What do we do when we feel weak in the face of the powers that be? One response might be just to shut down, close ranks and find a bitter satisfaction in our identity as victims. Another response might be to try to fight as hard as we can to exert our power and dominance over others, seeking to turn the tables so that we become the conquerors instead of the oppressors. Both of these responses involve seeking strength and power in ourselves. They are often the way that oppressed individuals and groups in our world respond to the powers that are oppressing them. But is that the way God wants his people to respond to our weakness in the face of power? In Ephesians 1:19–21, the apostle Paul gives us a far better way to respond. Paul’s response involves looking for strength. But it’s not a strength that comes from within ourselves. It’s a strength that comes from God himself.
  • Christ, the Cross and Creation Care ConferenceConference: Christ, the Cross and Creation Care
    I'll be speaking at the "Christ, the Cross and Creation Care Conference", Sydney. 8.30am to 3.30pm, Saturday 22 June 2019. A conference run by A Rocha Australia
  • Palatine Hill from Roman Forum with contrails – Black and WhiteWhat’s the point of theology? (Ephesians 1:17–18)
    The full name of the college I teach at is “Moore Theological College”. That word “Theological” says something important about who we are. It reminds us about what we're on about. Yes, the Bible is at the centre of everything we do. Yes, we seek to train people for ministry. Yes, we're driven by the worldwide mission of Jesus Christ. Yes, we're committed to learning together, and having our characters formed in loving Christian community. But our careful study of the Bible, and our pastorally-motivated ministry and mission training, and our encouragement of one another in our community, all matter because of something more basic: theology. Unfortunately, the word "theology" can be misunderstood. It sometimes gets used to mean something like “technical details about spiritual things that experts argue about and isn’t much practical use to regular people”. But that's just a caricature. It's not what theology is. Theology is something far more profound, far more life-changing, and far more fundamental—not just for people at a college, but for everyone. In Ephesians 1:17–18, Paul prays for his readers—people who have come to believe in and live for Jesus Christ. It's a prayer for more theology.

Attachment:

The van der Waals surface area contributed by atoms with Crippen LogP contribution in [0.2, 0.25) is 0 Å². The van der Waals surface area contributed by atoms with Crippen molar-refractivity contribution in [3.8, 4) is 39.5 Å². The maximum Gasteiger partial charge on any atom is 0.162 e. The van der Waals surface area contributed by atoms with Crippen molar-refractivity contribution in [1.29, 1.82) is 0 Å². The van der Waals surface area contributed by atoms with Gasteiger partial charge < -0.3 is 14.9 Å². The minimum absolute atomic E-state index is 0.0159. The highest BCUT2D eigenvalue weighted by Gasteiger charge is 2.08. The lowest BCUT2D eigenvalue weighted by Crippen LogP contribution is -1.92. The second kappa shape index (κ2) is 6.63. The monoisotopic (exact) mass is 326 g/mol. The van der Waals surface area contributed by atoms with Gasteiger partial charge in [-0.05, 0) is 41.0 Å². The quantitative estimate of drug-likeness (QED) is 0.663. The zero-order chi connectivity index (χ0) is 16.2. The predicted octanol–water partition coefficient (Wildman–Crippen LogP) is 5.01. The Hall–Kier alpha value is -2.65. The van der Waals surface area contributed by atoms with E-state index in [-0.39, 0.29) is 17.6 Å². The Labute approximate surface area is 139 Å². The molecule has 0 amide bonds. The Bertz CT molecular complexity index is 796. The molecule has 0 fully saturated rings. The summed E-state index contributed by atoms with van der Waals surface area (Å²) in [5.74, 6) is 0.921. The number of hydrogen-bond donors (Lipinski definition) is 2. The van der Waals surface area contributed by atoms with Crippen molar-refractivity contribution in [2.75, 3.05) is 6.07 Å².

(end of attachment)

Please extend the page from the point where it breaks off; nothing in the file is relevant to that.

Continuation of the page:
• Youth praying, Finchale PrioryPrayer: What are we actually doing? (Ephesians 1:15–16)
    “A Muslim, a Jew and an Anglican Minister walk into a classroom”. This was the advertising blurb for a local Community College seminar I participated in a few years ago. I joined a Muslim educator and a Jewish academic (who is also a friend of mine) to give a series of presentations on different aspects of our three religions to interested people from the community. When we came to the topic of ‘prayer’, I was fascinated to hear what my co-presenters had to say. Even though we were all using the same word, ‘prayer’, the word meant very different things in the different religions. As a believer in Jesus Christ, what did I have to say about what prayer is? What would you have said? Christians, too, can often be a bit confused or unclear about what prayer actually is. That’s where the Apostle Paul really helps us. In these verses in Ephesians, Paul starts telling his readers about his own prayers for them.
  • Photo by Danielle Macinnes on UnsplashThe Holy Spirit: Our security (Ephesians 1:14)
    The Stanford Marshmallow Experiments are a favourite illustration of motivational speakers. The lesson is this: If you can learn how to delay gratification early in life, you’ll do better in later life. Sounds reasonable, doesn’t it? But unfortunately, like many popular conclusions drawn from famous psychological experiments, it doesn’t stand up to closer scrutiny. The more up-to-date study demonstrates something far more mundane: if you grow up in a secure home where you know there will always be food on the table, you’re more likely to be able to put off eating a marshmallow. This isn’t a particularly useful lesson for motivational speakers. But it’s a great illustration of what it means to be a child of God.
  • Mission. Photo by Ben White on UnsplashThe message is the mission (Ephesians 1:13)
    What is God’s mission? What means is God using to bring about his purposes in Christ? What does that mean for our own mission as Christians and churches?

On this site

All content copyright Lionel Windsor